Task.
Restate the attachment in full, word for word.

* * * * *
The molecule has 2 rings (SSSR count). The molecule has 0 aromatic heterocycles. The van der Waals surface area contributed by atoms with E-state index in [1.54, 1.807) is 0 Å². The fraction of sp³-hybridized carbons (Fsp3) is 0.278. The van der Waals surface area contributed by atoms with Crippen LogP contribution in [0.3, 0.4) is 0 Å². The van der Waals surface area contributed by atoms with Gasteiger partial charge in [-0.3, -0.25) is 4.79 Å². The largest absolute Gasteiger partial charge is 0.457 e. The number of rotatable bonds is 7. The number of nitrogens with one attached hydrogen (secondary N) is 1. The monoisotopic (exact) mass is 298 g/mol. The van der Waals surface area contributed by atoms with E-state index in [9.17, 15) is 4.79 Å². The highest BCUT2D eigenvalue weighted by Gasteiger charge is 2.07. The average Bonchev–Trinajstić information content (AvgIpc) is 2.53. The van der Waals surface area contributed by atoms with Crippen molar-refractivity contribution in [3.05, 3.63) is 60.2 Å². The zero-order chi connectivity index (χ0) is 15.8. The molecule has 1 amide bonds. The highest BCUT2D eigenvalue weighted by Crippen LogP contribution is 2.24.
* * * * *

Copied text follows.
The molecule has 2 rings (SSSR count). The molecule has 0 aromatic heterocycles. The van der Waals surface area contributed by atoms with E-state index in [1.54, 1.807) is 0 Å². The fraction of sp³-hybridized carbons (Fsp3) is 0.278. The van der Waals surface area contributed by atoms with Crippen LogP contribution in [0.3, 0.4) is 0 Å². The van der Waals surface area contributed by atoms with Gasteiger partial charge in [-0.3, -0.25) is 4.79 Å². The largest absolute Gasteiger partial charge is 0.457 e. The number of rotatable bonds is 7. The number of nitrogens with one attached hydrogen (secondary N) is 1. The monoisotopic (exact) mass is 298 g/mol. The van der Waals surface area contributed by atoms with E-state index in [9.17, 15) is 4.79 Å². The highest BCUT2D eigenvalue weighted by Gasteiger charge is 2.07. The average Bonchev–Trinajstić information content (AvgIpc) is 2.53. The van der Waals surface area contributed by atoms with Crippen molar-refractivity contribution in [3.05, 3.63) is 60.2 Å². The zero-order chi connectivity index (χ0) is 15.8. The molecule has 1 amide bonds. The highest BCUT2D eigenvalue weighted by Crippen LogP contribution is 2.24.